The number of hours a person needs to sleep will vary across ages and are especially impacted by lifestyle and health. To function optimally, most adults need 7-9 hours of sleep each night. About thirty percent of people say that they don’t feel that they get enough sleep. Our hurried lifestyles and nearly nonstop interaction with technology and screens may have something to do with it.
During our waking hours, a chemical called adenosine builds up in the blood. While we sleep, the body breaks down adenosine. When we don’t sleep for a sufficient amount of time, adenosine builds up in the bloodstream. This, in turn, will make us more sleepy and slow down reaction time.
Staying awake for 24 hours straight and then driving a vehicle is comparable to drunk driving.
A shortage of sleep is to the cause of an estimated 100,000 traffic accidents, 76,000 injuries and 1,500 deaths annually in the United States.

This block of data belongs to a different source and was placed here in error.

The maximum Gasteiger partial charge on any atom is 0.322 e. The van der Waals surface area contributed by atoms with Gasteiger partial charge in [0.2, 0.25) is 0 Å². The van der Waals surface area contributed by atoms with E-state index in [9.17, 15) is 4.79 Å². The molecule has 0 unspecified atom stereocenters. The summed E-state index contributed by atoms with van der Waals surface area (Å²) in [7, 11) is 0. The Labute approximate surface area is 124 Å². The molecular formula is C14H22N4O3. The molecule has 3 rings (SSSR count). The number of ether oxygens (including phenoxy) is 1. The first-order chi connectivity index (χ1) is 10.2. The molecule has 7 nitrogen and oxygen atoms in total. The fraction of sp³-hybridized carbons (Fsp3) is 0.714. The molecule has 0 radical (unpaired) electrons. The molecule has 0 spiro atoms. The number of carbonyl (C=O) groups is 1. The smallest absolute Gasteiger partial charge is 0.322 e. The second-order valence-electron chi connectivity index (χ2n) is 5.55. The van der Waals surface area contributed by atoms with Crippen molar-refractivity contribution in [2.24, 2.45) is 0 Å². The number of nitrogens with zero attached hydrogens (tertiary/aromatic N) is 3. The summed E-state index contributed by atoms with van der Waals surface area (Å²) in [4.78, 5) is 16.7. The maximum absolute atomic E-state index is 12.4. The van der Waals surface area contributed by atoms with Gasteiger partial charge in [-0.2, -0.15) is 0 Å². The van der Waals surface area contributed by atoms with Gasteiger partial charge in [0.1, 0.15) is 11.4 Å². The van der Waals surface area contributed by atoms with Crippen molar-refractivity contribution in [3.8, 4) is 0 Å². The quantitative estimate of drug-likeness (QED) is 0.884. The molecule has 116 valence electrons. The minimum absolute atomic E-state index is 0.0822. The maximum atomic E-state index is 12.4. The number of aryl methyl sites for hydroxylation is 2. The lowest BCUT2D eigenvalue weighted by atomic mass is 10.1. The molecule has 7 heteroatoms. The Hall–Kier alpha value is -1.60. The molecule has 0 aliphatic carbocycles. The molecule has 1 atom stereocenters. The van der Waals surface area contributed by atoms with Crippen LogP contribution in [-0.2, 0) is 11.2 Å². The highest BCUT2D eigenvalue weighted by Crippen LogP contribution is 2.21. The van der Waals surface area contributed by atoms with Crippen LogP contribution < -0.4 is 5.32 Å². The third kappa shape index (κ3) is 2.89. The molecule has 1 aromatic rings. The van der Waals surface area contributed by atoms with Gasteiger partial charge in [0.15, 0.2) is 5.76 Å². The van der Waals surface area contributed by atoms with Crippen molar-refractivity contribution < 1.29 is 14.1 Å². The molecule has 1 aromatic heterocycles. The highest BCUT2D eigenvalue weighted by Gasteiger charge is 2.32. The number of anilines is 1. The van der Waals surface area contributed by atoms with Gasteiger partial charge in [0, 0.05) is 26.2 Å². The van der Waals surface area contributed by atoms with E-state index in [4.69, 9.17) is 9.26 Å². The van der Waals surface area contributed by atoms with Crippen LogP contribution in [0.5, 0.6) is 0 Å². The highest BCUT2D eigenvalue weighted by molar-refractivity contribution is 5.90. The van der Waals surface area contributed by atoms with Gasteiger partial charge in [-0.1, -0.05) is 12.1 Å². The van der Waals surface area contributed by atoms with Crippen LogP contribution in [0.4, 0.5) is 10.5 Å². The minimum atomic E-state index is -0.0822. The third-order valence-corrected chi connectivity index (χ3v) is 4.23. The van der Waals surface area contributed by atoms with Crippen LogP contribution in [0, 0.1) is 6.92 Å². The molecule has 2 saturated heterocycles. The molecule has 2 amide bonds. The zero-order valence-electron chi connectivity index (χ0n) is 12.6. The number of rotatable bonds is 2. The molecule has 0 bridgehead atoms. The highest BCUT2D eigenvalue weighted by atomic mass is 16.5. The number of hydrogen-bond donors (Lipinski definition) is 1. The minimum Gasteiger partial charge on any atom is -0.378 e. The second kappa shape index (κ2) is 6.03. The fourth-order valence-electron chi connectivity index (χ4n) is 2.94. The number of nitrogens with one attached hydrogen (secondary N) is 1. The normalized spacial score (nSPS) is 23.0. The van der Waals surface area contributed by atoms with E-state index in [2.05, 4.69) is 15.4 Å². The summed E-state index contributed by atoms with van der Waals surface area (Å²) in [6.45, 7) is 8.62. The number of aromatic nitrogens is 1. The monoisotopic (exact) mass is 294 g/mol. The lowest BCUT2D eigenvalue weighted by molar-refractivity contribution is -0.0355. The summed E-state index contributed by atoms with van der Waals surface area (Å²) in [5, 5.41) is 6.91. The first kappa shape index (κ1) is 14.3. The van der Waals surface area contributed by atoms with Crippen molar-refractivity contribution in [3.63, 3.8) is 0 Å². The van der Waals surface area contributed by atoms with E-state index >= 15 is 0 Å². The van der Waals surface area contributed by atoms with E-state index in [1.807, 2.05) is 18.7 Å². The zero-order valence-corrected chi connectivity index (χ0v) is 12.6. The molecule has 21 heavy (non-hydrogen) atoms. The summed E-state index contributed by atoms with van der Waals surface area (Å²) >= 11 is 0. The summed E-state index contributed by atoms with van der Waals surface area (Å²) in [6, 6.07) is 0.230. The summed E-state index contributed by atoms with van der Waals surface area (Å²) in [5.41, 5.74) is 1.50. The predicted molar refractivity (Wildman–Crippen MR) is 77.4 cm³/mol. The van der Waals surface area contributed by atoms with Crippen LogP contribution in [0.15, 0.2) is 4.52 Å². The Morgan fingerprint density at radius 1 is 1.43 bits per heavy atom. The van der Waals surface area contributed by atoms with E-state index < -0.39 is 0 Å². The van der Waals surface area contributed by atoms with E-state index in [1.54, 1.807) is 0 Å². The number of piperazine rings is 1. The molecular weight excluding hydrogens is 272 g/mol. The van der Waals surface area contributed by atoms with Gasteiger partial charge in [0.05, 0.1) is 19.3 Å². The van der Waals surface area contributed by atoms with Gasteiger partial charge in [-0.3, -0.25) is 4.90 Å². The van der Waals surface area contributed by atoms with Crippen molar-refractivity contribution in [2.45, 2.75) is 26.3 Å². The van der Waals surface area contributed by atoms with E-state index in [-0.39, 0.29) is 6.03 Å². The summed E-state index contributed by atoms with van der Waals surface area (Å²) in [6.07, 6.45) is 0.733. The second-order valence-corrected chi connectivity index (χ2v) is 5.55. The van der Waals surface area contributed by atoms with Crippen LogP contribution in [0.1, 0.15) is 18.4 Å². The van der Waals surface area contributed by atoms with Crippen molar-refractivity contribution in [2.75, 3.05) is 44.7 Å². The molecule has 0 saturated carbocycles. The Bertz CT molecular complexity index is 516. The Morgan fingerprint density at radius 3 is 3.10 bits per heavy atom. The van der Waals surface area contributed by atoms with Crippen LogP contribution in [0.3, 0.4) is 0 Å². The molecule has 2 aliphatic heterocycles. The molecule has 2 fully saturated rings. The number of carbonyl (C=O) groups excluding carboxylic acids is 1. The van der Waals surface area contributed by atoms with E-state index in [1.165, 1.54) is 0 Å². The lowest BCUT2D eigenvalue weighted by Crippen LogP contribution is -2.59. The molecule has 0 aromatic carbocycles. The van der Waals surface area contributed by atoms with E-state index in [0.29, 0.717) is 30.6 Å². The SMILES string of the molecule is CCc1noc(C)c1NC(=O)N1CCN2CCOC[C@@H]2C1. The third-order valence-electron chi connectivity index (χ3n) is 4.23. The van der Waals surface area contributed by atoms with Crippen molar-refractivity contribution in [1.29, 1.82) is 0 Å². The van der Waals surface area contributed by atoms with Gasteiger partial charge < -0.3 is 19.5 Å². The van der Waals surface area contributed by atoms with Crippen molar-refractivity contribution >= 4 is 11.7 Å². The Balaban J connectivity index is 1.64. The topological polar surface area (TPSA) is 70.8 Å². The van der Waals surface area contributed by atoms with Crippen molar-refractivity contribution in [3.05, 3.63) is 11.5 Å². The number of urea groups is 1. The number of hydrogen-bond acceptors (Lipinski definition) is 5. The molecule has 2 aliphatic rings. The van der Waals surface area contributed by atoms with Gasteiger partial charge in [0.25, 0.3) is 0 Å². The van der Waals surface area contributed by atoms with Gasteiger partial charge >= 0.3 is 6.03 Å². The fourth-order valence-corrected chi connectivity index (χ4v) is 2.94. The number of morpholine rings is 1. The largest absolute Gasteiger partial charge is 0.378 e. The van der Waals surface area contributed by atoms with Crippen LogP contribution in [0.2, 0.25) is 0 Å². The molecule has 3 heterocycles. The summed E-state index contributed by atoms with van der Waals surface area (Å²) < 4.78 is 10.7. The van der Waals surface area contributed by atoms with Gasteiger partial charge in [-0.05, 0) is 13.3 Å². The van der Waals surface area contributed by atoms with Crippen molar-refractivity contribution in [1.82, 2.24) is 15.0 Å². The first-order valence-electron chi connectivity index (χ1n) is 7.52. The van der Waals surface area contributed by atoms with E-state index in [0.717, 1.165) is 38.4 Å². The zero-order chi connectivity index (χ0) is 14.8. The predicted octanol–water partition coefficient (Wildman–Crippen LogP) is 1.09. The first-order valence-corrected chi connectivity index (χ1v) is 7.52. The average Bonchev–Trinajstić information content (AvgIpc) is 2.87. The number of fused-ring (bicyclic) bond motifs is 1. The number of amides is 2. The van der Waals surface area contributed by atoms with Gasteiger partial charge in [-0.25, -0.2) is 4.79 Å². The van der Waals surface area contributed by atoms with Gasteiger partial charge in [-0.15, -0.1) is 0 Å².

But catching up on sleep is easier said than done. Most sleep experts say that you actually cannot catch up on sleep at all. Once you’ve missed it, it’s too late. This is because our body and brain need to get the right amount of sleep on a regular basis to function well. The common strategy of sleeping less throughout the work week by staying up late and waking up early to head to the office—and then sleeping in as late as possible on the weekends—causes the body to remain in a constant state of exhaustion and confusion.
Just like with financial debt, sleep debt has to be repaid, sooner or later. The more sleep you miss, the bigger your balance. But you can’t simply sleep an extra hour to make up for a lost one. Paying off your “sleep debt” slowly and gradually is the most effective method. This, in combination with following better sleep habits, is the key to getting an adequate amount of hours of shuteye each night. Here are some ways of encouraging higher quality, more regular sleep:
Clean up your sleep hygiene habits
An important sleep hygiene practice follows the Goldilocks principle: to spend just the right amount of time asleep in bed, not too little or too much.